Posts Tagged ‘David Bowie’

Exhibition | Ear (+ Eye) Music

Friday, November 28th, 2014

Radio – Rural Electrification
Administration poster,

Lester Beall, 1937

Silkscreen print
Gift of the designer
© 2014 Lester Beall Estate /
Licensed by VAGA

Making Modern Music: Design for Eye and Ear
Museum of Modern Art
New York City | USA
Until 15th November, 2015

iPod, Jonathan Ive,
Apple Industrial
Design Group, 2001

Polycarbonate plastic
and stainless steel
Manufactured by Apple, Inc.
Gift of the manufacturer

Radio poster
Hiroshi Ohchi, 1954
Silkscreen print
Gift of the designer

Don’t you wonder sometimes,
‘Bout sound and vision…

… David Bowie asked rhetorically on his album Low in 1977. The unbidden response was encrypted somewhere within the 300+ archived objects, including handwritten lyrics, original costumes, fashion, photography, film, videos, set designs and his own instruments, on show at the retrospective exhibition David Bowie is, at London’s V&A in 2013, that is touring the world’s most prestigious museums. A sequel to the show, the eponymously titled film, was released this month and is currently being screened in over 40 countries across the globe.

This post, and the new exhibition at MoMA, Making Modern Music: Design for Eye and Ear, around which it is based, is not about David Bowie, nor is it about musicians, per se, but it is about the way in which – especially in the 20th and 21st centuries – music, design and technology, combined to produce objects and experiences that greatly altered our perception of what music is.

Sound and Vision is notable for its juxtaposition of electric guitar and synthesiser-led instrumental, overlaid with Bowie’s introverted lyrics. The exact origins of the electric guitar are obscure, but the idea was being played around with as early as the 1920s, and it’s fair to say that it became and remains the most important and popular instrument of the last sixty years. Its introduction signalled a major change in musical technology and has shaped the sound and direction of modern musical styles, as well as the look, presence and body language of guitarists – from Les Paul to Jimi Hendrix, to Slash and Synyster Gates – and the composition of bands, across the world; similar claims can be made for the synthesiser.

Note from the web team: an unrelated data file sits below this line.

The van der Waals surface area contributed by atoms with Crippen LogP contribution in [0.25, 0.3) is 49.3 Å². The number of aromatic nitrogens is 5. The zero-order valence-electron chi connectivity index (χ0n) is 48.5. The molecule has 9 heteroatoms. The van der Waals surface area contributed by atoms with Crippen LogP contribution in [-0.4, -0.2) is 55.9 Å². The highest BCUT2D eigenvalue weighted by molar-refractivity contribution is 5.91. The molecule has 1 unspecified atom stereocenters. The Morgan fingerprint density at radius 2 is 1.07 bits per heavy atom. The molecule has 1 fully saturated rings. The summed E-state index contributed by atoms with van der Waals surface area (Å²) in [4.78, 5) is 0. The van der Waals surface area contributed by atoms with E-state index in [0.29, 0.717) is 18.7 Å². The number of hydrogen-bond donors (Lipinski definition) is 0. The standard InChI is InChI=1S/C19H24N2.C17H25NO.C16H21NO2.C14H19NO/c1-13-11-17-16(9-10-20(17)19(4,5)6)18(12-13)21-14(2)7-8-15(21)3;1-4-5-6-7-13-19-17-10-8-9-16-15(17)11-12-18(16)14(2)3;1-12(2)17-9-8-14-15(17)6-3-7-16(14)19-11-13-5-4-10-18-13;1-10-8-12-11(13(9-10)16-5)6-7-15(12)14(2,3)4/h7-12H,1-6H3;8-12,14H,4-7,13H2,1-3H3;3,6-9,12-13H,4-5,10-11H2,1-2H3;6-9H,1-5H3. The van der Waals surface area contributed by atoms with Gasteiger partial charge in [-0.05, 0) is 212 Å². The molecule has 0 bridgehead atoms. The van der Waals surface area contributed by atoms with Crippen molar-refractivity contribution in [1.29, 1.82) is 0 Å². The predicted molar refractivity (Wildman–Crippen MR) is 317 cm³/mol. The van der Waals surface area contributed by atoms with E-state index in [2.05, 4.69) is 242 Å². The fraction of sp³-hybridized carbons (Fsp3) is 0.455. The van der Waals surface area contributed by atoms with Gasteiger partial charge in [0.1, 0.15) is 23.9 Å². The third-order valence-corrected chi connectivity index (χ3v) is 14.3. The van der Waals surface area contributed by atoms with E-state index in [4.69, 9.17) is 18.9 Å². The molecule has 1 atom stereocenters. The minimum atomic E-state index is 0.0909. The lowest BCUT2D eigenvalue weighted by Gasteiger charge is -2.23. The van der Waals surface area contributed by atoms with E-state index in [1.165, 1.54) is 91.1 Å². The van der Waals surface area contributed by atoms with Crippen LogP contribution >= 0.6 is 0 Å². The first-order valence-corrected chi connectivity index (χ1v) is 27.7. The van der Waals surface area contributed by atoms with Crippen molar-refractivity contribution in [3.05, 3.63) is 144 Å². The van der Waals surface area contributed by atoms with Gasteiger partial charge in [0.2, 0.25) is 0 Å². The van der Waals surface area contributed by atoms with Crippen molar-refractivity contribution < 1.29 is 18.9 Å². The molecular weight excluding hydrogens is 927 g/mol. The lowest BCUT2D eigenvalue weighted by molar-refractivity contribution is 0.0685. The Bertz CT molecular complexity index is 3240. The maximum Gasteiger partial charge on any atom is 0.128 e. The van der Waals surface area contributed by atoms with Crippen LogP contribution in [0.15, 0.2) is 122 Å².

Radio-Phonograph (model SK 4/10),
Dieter Rams, Hans Gugelot, 1956

Painted metal, wood, and plastic
Manufactured by Braun AG
Gift of the manufacturer

Théâtrophone poster,
Jules Chéret, 1890
Printer Chaix (Ateliers Chéret), Paris
Given anonymously
© 2014 Jules Chéret /
Artists Rights Society (ARS)

With limited success, the concept of creating synthetic music was experimented with in the latter years of the 19th century. In the 20s, when the term ’synthesiser’ was born, people began to develop instruments that combined electronic sound generators and sequencers. Some four decades later, Alfred Hitchcock’s The Birds (1962) had an un conventional soundtrack that featured bird calls and the noise of beating wings, all produced on the Mixturtrautonium, invented by German, Oskar Sala in 1952.

Later German electronic music pioneers, Kraftwerk, were formed in Düsseldorf in 1968, where the original line-up featured keyboards, including an early synthesiser, an electric flute and electric violin. In January, 2013, with reference to the group’s February concerts, Kraftwerk – The Catalogue 1 2 3 4 5 6 7 8, in Tate Modern’s cavernous Turbine Hall, Neil McCormick, writing in The Telegraph, under the headline, Kraftwerk: the most influential group in pop history? explained that ‘the group’s style was driven by strong aesthetic choices, and a shift towards minimalism.In the same piece he described them as, A four-piece dressed in sober business suits, standing immobile at their technology stations, making synthetic music that was sparse, linear and rhythmic, yet decorated with enticing melody, writing songs that implied an almost mystical reverence for the ordinary objects of an industrial world,‘ an entirely new method of presenting music to an audience, complete with the most advanced technology available. Their first single, Autobahn (1974), however, was met with a mixed response. Nevertheless, Kraftwerk became quickly established as the pre-eminent electronic band of our times. Their ’sound painting’, musical compositions, using innovative looping techniques and computerised rhythms, had a major international influence across a wide range of music genres, paving the way for the DJs, who began to dominate nightclubs in the late 1980s. Meanwhile, the ‘bubble-machines’ that were used to create the immersive light projections of the psychedelic era, were superseded by strobe lighting and later by the mesmeric computer-synchronised laser shows commonly used to create atmosphere for live music events in the 21st century.